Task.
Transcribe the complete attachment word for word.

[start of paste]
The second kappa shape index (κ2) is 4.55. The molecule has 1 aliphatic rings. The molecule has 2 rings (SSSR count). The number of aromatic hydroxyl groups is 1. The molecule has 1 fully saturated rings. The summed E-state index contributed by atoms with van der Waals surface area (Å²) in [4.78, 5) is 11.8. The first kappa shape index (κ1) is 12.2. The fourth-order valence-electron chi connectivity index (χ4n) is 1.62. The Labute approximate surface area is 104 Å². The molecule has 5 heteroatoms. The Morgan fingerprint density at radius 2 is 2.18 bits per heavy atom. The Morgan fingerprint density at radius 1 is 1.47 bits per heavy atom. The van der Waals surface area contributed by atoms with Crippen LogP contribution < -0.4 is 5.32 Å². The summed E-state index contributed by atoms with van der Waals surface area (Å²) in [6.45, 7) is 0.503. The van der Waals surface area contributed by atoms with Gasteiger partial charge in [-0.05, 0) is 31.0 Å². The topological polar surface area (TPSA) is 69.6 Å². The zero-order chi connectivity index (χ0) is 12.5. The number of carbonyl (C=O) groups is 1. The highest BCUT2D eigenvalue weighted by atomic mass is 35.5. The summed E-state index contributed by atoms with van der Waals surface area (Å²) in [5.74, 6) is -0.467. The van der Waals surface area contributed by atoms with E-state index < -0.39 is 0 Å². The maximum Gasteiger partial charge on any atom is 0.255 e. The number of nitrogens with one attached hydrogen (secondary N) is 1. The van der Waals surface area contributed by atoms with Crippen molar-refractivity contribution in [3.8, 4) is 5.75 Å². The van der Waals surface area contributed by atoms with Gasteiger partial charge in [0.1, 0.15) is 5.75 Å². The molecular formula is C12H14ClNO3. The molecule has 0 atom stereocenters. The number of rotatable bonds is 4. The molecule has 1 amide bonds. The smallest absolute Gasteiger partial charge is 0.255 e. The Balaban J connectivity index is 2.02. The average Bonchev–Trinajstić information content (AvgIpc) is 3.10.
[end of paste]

The second kappa shape index (κ2) is 4.55. The molecule has 1 aliphatic rings. The molecule has 2 rings (SSSR count). The number of aromatic hydroxyl groups is 1. The molecule has 1 fully saturated rings. The summed E-state index contributed by atoms with van der Waals surface area (Å²) in [4.78, 5) is 11.8. The first kappa shape index (κ1) is 12.2. The fourth-order valence-electron chi connectivity index (χ4n) is 1.62. The Labute approximate surface area is 104 Å². The molecule has 5 heteroatoms. The Morgan fingerprint density at radius 2 is 2.18 bits per heavy atom. The Morgan fingerprint density at radius 1 is 1.47 bits per heavy atom. The van der Waals surface area contributed by atoms with Crippen LogP contribution < -0.4 is 5.32 Å². The summed E-state index contributed by atoms with van der Waals surface area (Å²) in [6.45, 7) is 0.503. The van der Waals surface area contributed by atoms with Gasteiger partial charge in [-0.05, 0) is 31.0 Å². The topological polar surface area (TPSA) is 69.6 Å². The zero-order chi connectivity index (χ0) is 12.5. The number of carbonyl (C=O) groups is 1. The highest BCUT2D eigenvalue weighted by atomic mass is 35.5. The summed E-state index contributed by atoms with van der Waals surface area (Å²) in [5.74, 6) is -0.467. The van der Waals surface area contributed by atoms with E-state index < -0.39 is 0 Å². The maximum Gasteiger partial charge on any atom is 0.255 e. The number of nitrogens with one attached hydrogen (secondary N) is 1. The van der Waals surface area contributed by atoms with Crippen molar-refractivity contribution in [3.8, 4) is 5.75 Å². The van der Waals surface area contributed by atoms with Gasteiger partial charge in [0.1, 0.15) is 5.75 Å². The molecular formula is C12H14ClNO3. The molecule has 0 atom stereocenters. The number of rotatable bonds is 4. The molecule has 1 amide bonds. The smallest absolute Gasteiger partial charge is 0.255 e. The Balaban J connectivity index is 2.02. The average Bonchev–Trinajstić information content (AvgIpc) is 3.10.